By Rick Everitt
Football makes fools of most of us eventually.
While many Addicks may have thought a depleted Charlton side would struggle against relegated Hull City, one elderly fan had it more wrong than most.
Simon Makienok, he told me forcefully outside the ground in the run-up to kick-off, was one of the worst players he’d ever seen. Mention by way of comparison was even made of Pawel Abbott, the journeyman Pole who stopped by at The Valley in 2010/11. That was harsh to the point of being silly. But there is little doubt that Makienok had something to prove on a bakingly hot August afternoon in SE7.
The giant striker's failure to score at Nottingham Forest in midweek had cost the Addicks two points, even if the third of his three chances was brilliantly saved by Forest keeper Dorus de Vries, while he had fired straight at Derby counterpart Scott Carson when well placed the previous weekend. He’d played a part in the Addicks' goal at the iPro Stadium - and indeed the previous 2-0 home win over Queens Park Rangers - but rather too many lay-offs had also gone astray in the final third of the pitch for fans to be confident about his overall contribution.
Now with the talismanic Tony Watt absent injured, responsibility devolved heavily on the Dane. In the second-half of this slow-boiling encounter he took it on triumphantly. Not only did Makienok get off his personal mark by scoring Charlton’s opening goal on 52 minutes with a cleverly executed flicked header at the near post, but it was his sideways set-up into the path of the charging Johann Berg Gudmundsson that created the opening. Then, deep into eight minutes of stoppage time, it was Makienok whose pinpoint header diverted Ahmed Kashi’s deep cross back from the left edge of the penalty area and allowed Gudmundsson to retrieve victory by bravely heading the winner from close range.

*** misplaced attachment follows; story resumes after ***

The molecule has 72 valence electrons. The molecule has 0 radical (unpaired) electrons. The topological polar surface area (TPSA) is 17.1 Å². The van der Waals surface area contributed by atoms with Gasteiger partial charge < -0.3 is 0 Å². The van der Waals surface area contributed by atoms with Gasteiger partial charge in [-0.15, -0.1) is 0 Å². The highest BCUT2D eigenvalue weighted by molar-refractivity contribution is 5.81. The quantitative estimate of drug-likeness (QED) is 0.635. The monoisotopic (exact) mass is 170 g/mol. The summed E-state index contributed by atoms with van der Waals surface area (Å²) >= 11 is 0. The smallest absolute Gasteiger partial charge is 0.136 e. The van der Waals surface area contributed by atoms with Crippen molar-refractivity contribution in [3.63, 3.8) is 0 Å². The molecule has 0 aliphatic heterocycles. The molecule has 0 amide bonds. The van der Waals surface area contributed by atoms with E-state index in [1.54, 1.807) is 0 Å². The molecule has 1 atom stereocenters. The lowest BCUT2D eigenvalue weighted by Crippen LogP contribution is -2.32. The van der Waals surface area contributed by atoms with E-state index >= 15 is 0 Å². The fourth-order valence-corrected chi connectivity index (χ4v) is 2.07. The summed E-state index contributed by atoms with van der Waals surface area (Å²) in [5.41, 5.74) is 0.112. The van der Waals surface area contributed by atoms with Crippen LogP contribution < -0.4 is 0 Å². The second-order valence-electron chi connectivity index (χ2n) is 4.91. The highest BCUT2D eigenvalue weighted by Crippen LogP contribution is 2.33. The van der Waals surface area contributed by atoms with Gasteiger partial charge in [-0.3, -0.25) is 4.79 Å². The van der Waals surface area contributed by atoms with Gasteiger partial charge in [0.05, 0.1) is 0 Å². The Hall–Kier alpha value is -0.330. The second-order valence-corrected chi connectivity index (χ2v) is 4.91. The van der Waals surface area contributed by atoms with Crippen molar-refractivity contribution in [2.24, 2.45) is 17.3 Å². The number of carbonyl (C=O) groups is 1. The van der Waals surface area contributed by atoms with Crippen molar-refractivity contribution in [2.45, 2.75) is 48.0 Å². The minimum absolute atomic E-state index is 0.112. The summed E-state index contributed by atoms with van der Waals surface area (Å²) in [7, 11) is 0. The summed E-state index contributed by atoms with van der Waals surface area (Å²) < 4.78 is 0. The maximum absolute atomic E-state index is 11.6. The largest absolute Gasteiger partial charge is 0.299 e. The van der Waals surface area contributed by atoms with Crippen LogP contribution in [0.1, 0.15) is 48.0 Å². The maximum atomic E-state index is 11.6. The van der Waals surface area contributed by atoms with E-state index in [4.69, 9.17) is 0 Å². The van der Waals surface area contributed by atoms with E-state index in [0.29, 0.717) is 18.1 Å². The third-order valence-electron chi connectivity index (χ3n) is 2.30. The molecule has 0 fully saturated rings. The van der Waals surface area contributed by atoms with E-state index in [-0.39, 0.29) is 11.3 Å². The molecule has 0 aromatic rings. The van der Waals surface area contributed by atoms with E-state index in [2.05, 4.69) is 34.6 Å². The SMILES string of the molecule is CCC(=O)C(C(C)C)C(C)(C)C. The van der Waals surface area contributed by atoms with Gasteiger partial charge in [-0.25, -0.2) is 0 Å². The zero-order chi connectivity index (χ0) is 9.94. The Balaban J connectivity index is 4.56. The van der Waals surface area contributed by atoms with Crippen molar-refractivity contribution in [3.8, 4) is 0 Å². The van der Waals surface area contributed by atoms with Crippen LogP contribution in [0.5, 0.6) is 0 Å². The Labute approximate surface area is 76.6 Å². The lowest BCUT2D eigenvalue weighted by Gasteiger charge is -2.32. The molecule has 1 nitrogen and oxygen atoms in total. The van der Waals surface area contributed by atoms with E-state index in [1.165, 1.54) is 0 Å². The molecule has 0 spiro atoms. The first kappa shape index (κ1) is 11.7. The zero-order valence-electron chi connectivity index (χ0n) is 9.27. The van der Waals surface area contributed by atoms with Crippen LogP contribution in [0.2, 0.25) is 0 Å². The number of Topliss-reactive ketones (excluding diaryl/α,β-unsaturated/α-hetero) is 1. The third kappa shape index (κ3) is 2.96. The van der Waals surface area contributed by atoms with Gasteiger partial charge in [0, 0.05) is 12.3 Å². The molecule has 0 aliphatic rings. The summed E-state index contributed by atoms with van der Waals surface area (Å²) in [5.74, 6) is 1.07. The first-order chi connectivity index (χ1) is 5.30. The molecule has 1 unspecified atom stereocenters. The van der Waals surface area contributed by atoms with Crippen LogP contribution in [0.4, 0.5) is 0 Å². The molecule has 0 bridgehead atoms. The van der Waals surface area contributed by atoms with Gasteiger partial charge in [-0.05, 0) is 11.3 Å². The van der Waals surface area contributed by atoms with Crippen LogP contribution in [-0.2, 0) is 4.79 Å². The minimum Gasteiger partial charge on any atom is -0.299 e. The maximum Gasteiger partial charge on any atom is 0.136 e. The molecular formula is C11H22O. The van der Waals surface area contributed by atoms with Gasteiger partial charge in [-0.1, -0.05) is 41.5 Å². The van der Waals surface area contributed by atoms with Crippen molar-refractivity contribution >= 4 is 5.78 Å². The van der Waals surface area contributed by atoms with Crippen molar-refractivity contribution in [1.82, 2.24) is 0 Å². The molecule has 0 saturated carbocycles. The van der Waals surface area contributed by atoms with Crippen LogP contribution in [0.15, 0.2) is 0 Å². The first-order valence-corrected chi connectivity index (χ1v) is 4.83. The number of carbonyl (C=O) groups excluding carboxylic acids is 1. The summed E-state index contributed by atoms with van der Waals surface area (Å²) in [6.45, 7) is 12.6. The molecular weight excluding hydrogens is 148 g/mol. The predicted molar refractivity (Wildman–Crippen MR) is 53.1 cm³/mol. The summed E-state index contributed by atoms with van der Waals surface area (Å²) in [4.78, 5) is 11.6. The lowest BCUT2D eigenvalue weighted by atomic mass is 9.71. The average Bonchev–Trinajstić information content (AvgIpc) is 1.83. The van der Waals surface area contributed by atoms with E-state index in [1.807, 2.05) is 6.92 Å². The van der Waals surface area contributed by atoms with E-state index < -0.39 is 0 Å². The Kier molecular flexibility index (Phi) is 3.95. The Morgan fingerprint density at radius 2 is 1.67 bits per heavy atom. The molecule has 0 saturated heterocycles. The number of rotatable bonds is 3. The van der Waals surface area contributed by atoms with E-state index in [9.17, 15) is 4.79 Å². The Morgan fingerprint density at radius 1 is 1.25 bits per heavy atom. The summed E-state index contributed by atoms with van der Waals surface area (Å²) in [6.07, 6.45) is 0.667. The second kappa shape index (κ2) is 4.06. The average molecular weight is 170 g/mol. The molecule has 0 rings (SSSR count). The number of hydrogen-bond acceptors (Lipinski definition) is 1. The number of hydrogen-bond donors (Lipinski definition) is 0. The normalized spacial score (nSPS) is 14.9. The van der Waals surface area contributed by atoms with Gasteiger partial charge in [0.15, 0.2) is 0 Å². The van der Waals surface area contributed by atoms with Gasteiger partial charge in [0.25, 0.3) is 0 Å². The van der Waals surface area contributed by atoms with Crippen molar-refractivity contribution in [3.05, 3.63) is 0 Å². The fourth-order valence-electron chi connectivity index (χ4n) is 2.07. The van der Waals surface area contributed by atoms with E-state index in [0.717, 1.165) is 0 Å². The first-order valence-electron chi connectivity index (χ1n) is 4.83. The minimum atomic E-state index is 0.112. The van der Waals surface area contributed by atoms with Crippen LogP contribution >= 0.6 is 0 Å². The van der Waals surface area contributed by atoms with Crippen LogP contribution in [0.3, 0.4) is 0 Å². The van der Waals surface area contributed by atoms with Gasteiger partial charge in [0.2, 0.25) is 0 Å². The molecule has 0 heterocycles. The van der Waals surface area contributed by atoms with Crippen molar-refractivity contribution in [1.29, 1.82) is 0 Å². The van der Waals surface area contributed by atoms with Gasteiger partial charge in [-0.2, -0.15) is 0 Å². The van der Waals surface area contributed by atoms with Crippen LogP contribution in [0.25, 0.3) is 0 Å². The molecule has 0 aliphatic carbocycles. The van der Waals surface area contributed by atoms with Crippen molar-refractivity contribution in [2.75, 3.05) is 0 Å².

There was nothing noir about this Scandinavian drama, but justice was being done nonetheless.
The more established scorer was every bit as deserving of the rapturous acclaim that engulfed The Valley - even though he'd failed to take a good chance to clinch things earlier on - but crucially it was the marauding Makienok who was the emerging hero. We knew about Gudmundsson’s quality and continue to relish it.
Before that it had briefly appeared that the exposed Nick Pope’s 89th-minute spill at the feet of Abel Hernandez would enable the visitors to add a point to the seven they had already gained from their opening three fixtures, a reward they hardly deserved.
The game as a whole was no classic, but with the Addicks also missing ever-reliable Chris Solly they had looked worthy winners until further injuries and the suffocating heat took their toll. Cristian Ceballos lasted only 24 minutes, with his off-balance substitute Karlan Ahearne-Grant falling to convert the best chance of the first period after he was put in behind the defence by the recalled El-Hadji Ba. The latter also gave way to league debutant Regan Charles-Cook with 15 minutes left, while Patrick Bauer endured the pain of a dislocated finger and keeper Pope was another to require treatment on an afternoon when all the players and officials were grateful for stoppages for the chance to grab a drink.
However, if the thin fabric of Charlton’s squad looked badly stretched then there was huge encouragement to be taken from the way the head coach Guy Luzon and his players adapted to the evolving situation. The defence, with Jordan Cousins starting at right-back and Charles-Cook finishing up there, remained solid for most of the afternoon against a Hull side that admittedly offered almost nothing of note for the first hour.
A rather sparsely populated Valley celebrated the winner raucously - too much so in the case of Luzon, who was sent to the stands for joining in with the players when the second goal went in. It was not so much that Charlton stood third in the table after four matches, but the fact that their eight points had been gained from fixtures against four of the expected better teams in the division.
I didn’t see the old guy afterwards, but even he would surely have had to concede that this was Makienok’s day - and that on this sparkling evidence there are bound to be more of them to come.